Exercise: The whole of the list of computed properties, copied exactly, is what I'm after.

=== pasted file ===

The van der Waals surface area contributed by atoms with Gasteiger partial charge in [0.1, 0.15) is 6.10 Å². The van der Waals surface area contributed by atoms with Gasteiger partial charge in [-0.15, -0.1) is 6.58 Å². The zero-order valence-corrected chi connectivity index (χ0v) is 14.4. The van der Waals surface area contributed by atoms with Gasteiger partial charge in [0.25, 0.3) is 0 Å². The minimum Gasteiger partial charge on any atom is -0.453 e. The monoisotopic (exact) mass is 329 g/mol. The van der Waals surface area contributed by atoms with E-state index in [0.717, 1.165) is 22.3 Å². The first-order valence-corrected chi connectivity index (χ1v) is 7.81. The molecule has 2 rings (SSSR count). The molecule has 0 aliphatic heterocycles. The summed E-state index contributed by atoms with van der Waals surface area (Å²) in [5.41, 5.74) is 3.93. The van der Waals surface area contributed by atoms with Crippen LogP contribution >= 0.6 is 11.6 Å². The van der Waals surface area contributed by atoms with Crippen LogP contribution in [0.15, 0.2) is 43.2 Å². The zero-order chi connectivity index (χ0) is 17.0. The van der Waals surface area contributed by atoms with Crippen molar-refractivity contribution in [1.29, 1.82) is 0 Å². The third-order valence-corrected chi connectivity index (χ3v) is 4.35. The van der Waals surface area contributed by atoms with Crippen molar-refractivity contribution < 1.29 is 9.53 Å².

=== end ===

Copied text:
The van der Waals surface area contributed by atoms with Gasteiger partial charge in [0.1, 0.15) is 6.10 Å². The van der Waals surface area contributed by atoms with Gasteiger partial charge in [-0.15, -0.1) is 6.58 Å². The zero-order valence-corrected chi connectivity index (χ0v) is 14.4. The van der Waals surface area contributed by atoms with Gasteiger partial charge in [0.25, 0.3) is 0 Å². The minimum Gasteiger partial charge on any atom is -0.453 e. The monoisotopic (exact) mass is 329 g/mol. The van der Waals surface area contributed by atoms with E-state index in [0.717, 1.165) is 22.3 Å². The first-order valence-corrected chi connectivity index (χ1v) is 7.81. The molecule has 2 rings (SSSR count). The molecule has 0 aliphatic heterocycles. The summed E-state index contributed by atoms with van der Waals surface area (Å²) in [5.41, 5.74) is 3.93. The van der Waals surface area contributed by atoms with Crippen LogP contribution >= 0.6 is 11.6 Å². The van der Waals surface area contributed by atoms with Crippen LogP contribution in [0.15, 0.2) is 43.2 Å². The zero-order chi connectivity index (χ0) is 17.0. The van der Waals surface area contributed by atoms with Crippen molar-refractivity contribution in [1.29, 1.82) is 0 Å². The third-order valence-corrected chi connectivity index (χ3v) is 4.35. The van der Waals surface area contributed by atoms with Crippen molar-refractivity contribution < 1.29 is 9.53 Å².